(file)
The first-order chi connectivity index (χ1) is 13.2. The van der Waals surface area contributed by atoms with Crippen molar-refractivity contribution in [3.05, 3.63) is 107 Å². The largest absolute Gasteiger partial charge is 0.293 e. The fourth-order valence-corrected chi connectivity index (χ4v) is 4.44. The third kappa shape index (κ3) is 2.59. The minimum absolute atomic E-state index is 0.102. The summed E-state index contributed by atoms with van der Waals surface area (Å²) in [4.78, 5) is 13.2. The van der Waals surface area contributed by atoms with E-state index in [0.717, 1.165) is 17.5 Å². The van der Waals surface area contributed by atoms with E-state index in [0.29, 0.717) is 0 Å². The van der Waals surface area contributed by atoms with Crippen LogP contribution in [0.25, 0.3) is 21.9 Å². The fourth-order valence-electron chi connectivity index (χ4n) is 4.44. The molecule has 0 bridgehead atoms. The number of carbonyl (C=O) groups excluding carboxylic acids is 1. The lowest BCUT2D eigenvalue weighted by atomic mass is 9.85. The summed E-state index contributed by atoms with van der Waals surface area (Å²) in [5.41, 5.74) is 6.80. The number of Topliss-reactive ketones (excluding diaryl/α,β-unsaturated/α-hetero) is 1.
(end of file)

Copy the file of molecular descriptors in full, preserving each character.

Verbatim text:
The first-order chi connectivity index (χ1) is 13.2. The van der Waals surface area contributed by atoms with Crippen molar-refractivity contribution in [3.05, 3.63) is 107 Å². The largest absolute Gasteiger partial charge is 0.293 e. The fourth-order valence-corrected chi connectivity index (χ4v) is 4.44. The third kappa shape index (κ3) is 2.59. The minimum absolute atomic E-state index is 0.102. The summed E-state index contributed by atoms with van der Waals surface area (Å²) in [4.78, 5) is 13.2. The van der Waals surface area contributed by atoms with E-state index in [0.717, 1.165) is 17.5 Å². The van der Waals surface area contributed by atoms with E-state index in [0.29, 0.717) is 0 Å². The van der Waals surface area contributed by atoms with Crippen LogP contribution in [0.25, 0.3) is 21.9 Å². The fourth-order valence-electron chi connectivity index (χ4n) is 4.44. The molecule has 0 bridgehead atoms. The number of carbonyl (C=O) groups excluding carboxylic acids is 1. The lowest BCUT2D eigenvalue weighted by atomic mass is 9.85. The summed E-state index contributed by atoms with van der Waals surface area (Å²) in [5.41, 5.74) is 6.80. The number of Topliss-reactive ketones (excluding diaryl/α,β-unsaturated/α-hetero) is 1.